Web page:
I tested a wide variety of modules for calculating Levenshtein and i think i touched Text::Fuzzy too. The main problem is that there are two different algorithms (the normal and the Damerau variant) and varying compatibility with utf8. Right now i ended up using Text::LevenshteinXS, though it's been a while and i might need to reevaluate.

That kind of pureperl Levenshtein analysis would be too slow for the amount of code i'm working with.

However, you have a brilliant idea there: When reducing the text, i can cut out large amounts of it by replacing the names of functions/variables/etc. with unique identifiers using a minimal amount of characters. So, thanks for that idea. :D

I've done something similar, but across multiple programming languages. We typically had multi-gigabyte collections, and precise locations were harder, but the basic approach I used was very different, and probably worth discussing.

First, I worked a line at a time through the files. We couldn't parse, because of the use of different languages. Each line I used a hash (Adler32 for speed) with a little canonicalization of spaces and case. Then I used a rolling hash on the hashes (yes, I know, but it worked) with a window size of about 5, which seemed to be comparable to the PMD CPD -- I know that uses tokens rather than lines, but it was good enough. I could have used a rolling has on tokens directly, but identifying a mostly language independent set of tokens is far from trivial.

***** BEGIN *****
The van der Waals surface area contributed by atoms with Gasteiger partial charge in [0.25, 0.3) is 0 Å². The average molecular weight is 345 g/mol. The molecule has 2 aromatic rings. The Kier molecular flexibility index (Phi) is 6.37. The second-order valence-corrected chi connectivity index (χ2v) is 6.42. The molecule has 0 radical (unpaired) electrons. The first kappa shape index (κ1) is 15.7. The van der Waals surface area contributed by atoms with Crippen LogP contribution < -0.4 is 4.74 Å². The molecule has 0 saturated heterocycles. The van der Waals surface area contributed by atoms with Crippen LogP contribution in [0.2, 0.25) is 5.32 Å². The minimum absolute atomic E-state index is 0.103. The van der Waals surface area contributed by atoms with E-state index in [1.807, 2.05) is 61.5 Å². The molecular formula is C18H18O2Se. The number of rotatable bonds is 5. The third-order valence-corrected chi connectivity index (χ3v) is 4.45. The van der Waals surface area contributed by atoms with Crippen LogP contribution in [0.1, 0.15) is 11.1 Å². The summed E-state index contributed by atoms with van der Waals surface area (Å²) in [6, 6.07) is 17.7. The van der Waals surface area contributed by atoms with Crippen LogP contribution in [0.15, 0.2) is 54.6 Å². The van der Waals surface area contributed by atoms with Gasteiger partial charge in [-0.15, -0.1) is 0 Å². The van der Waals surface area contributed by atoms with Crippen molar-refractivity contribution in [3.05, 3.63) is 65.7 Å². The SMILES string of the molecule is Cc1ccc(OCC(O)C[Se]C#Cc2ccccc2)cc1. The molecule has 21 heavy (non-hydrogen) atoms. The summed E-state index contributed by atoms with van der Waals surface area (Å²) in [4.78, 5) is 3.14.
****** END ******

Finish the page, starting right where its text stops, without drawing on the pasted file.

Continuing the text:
I'd planned to write a second pass to validate results, but other tasks took priority as the basics worked. Anyways, with the rolling hash, any collision at all implies a candidate duplicate window, which can then be tested in more detail, now knowing which lines and which files to assess. Using this as a prefilter technique might add a good amount of performance, and also let the process scale. As an interim, we needed to estimate the amount of duplication as a metric, and this approach was sufficient for that, and could process gigabytes as fast as they came off the disk.

I'd intended to roll this from Perl into a pure C utility. That's still in my dev folder, unfortunately.

There are a million variants on edit-distance-like techniques, all under the "sequence alignment" umbrella. I'd actually recommend using a technique that finds the best local alignments between the text and itself, then any promising off-diagonal alignments can be pursued.

I don't see a complete solution to the variable-renaming issue, but perhaps it can be included in the distance metric between string elements.

Finally, duplicate code is closely related to compressibility. If there's a compression algorithm implementation that allows fine-grained inspection of the compression tables & their statistics, that might be a fruitful area too.

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About Ovid

user-pic Have Perl; Will Travel. Freelance Perl/Testing/Agile consultant. Photo by http://www.circle23.com/. Warning: that site is not safe for work. The photographer is a good friend of mine, though, and it's appropriate to credit his work.